In the current study, the duration of hospital stay was found to be significantly longer for hypoxaemic children. This observation is similar to the reported findings in some earlier studies.[13,14] Indeed, the mean duration of hospitalisation increased as the levels of hypoxaemia worsened, with decreasing SpO2 levels. This is attributable to the longer time required by hypoxaemic children with pneumonia to recover from the underlying pathophysiological aberrations of alveolar hypoventilation and ventilation-perfusion mismatch.

Supplemental oxygen is given to children with pneumonia to relieve hypoxaemia. In the current study, the mean duration of supplemental oxygen administration increased with decreasing SpO2 and severity of pneumonia. This has strong implications in developing countries where oxygen may be scarce. An identified limitation of the study was the use of single-point determination of SpO2 rather than a continuous measure, which would have provided a more accurate guide to the actual duration for which a patient requires supplemental oxygen. Nevertheless, in situations where oxygen supplies are limited and facilities for monitoring saturation are not available, initial disease severity may be a reliable guide to planning the rationing of such supplies. These data underscore the need to make pulse oximeters available in healthcare facilities with the capacity and wherewithal for administering oxygen therapy to patients.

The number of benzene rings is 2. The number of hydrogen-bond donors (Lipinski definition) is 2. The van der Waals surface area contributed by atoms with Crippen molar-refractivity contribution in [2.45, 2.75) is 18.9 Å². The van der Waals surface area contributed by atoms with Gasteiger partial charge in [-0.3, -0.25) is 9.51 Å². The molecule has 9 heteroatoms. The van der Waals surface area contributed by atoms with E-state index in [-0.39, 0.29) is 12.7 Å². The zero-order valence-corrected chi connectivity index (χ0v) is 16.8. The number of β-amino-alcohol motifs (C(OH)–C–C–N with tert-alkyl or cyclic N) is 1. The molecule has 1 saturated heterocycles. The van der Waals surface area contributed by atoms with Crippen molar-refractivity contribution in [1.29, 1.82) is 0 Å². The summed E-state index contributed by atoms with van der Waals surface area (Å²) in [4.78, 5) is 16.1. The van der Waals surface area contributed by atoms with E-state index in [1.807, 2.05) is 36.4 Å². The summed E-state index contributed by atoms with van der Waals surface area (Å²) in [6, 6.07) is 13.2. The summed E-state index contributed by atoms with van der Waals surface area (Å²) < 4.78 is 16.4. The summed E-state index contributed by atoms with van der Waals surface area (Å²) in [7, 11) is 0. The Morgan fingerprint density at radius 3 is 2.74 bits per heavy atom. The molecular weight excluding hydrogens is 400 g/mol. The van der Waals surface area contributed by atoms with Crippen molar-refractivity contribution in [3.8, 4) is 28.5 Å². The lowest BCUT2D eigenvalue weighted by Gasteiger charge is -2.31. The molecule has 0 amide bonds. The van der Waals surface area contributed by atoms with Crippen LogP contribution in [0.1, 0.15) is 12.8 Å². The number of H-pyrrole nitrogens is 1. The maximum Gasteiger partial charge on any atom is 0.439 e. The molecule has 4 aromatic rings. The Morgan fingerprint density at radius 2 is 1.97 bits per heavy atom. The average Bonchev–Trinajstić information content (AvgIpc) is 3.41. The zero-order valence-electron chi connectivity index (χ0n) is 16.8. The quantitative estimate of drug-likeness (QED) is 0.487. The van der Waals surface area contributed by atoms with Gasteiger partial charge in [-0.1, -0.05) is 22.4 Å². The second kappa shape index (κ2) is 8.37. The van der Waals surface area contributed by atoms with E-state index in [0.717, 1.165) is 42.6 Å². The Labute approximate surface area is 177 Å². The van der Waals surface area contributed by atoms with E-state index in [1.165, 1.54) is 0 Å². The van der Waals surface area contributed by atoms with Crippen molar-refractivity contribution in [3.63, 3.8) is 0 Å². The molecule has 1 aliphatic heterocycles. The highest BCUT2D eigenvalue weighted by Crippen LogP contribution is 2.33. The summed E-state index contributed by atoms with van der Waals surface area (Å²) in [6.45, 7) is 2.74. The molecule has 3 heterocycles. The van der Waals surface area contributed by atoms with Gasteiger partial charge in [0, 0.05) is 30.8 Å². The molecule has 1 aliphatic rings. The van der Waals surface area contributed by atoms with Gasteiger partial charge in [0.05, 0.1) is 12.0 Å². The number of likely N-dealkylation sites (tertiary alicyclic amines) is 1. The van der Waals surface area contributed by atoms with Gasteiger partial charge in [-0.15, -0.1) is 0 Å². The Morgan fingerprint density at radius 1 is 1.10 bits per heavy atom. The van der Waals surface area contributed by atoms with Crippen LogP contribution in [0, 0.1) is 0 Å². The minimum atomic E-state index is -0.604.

The prevalence of hypoxaemia in children <5 years of age hospitalised with pneumonia is 41.5%, and hypoxaemia significantly predicts a worse outcome in terms of mortality, duration of hospitalisation and oxygen therapy. Thus, it would be essential for health facilities in developing countries to have capacity for monitoring SpO2 as a guide to oxygen therapy and aggressive management.

Acknowledgements. The authors acknowledge the contributions of all the consultants, residents and entire nursing staff of the EPU, and thank the parents who consented to be part of this study.



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M B Abdulkadir